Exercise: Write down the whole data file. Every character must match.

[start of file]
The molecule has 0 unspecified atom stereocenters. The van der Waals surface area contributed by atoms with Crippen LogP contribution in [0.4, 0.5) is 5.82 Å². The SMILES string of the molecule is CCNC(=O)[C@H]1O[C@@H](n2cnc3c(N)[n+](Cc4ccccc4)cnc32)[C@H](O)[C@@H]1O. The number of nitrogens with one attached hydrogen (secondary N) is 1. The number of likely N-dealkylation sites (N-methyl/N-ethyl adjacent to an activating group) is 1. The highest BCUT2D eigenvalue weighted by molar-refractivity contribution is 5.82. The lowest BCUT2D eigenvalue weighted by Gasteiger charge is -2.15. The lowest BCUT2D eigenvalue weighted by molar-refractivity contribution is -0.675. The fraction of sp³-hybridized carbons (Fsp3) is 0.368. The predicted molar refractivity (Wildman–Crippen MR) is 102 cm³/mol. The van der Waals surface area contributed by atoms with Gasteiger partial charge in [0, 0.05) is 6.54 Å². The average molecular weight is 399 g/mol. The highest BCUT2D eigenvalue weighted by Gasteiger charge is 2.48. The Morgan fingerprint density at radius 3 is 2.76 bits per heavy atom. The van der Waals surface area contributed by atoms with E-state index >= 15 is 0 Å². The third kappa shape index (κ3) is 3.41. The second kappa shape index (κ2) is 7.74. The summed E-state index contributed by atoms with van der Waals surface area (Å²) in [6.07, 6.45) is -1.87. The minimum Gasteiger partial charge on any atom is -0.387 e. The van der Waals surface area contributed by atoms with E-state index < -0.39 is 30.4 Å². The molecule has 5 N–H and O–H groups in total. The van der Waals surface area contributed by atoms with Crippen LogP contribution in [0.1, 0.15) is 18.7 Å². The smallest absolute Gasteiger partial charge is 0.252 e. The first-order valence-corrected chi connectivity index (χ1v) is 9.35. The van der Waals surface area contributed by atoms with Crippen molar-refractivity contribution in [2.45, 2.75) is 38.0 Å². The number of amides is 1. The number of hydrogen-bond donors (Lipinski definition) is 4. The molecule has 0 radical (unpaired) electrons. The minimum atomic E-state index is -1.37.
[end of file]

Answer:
The molecule has 0 unspecified atom stereocenters. The van der Waals surface area contributed by atoms with Crippen LogP contribution in [0.4, 0.5) is 5.82 Å². The SMILES string of the molecule is CCNC(=O)[C@H]1O[C@@H](n2cnc3c(N)[n+](Cc4ccccc4)cnc32)[C@H](O)[C@@H]1O. The number of nitrogens with one attached hydrogen (secondary N) is 1. The number of likely N-dealkylation sites (N-methyl/N-ethyl adjacent to an activating group) is 1. The highest BCUT2D eigenvalue weighted by molar-refractivity contribution is 5.82. The lowest BCUT2D eigenvalue weighted by Gasteiger charge is -2.15. The lowest BCUT2D eigenvalue weighted by molar-refractivity contribution is -0.675. The fraction of sp³-hybridized carbons (Fsp3) is 0.368. The predicted molar refractivity (Wildman–Crippen MR) is 102 cm³/mol. The van der Waals surface area contributed by atoms with Gasteiger partial charge in [0, 0.05) is 6.54 Å². The average molecular weight is 399 g/mol. The highest BCUT2D eigenvalue weighted by Gasteiger charge is 2.48. The Morgan fingerprint density at radius 3 is 2.76 bits per heavy atom. The van der Waals surface area contributed by atoms with E-state index >= 15 is 0 Å². The third kappa shape index (κ3) is 3.41. The second kappa shape index (κ2) is 7.74. The summed E-state index contributed by atoms with van der Waals surface area (Å²) in [6.07, 6.45) is -1.87. The minimum Gasteiger partial charge on any atom is -0.387 e. The van der Waals surface area contributed by atoms with E-state index < -0.39 is 30.4 Å². The molecule has 5 N–H and O–H groups in total. The van der Waals surface area contributed by atoms with Crippen LogP contribution in [0.1, 0.15) is 18.7 Å². The smallest absolute Gasteiger partial charge is 0.252 e. The first-order valence-corrected chi connectivity index (χ1v) is 9.35. The van der Waals surface area contributed by atoms with Crippen molar-refractivity contribution in [2.45, 2.75) is 38.0 Å². The number of amides is 1. The number of hydrogen-bond donors (Lipinski definition) is 4. The molecule has 0 radical (unpaired) electrons. The minimum atomic E-state index is -1.37.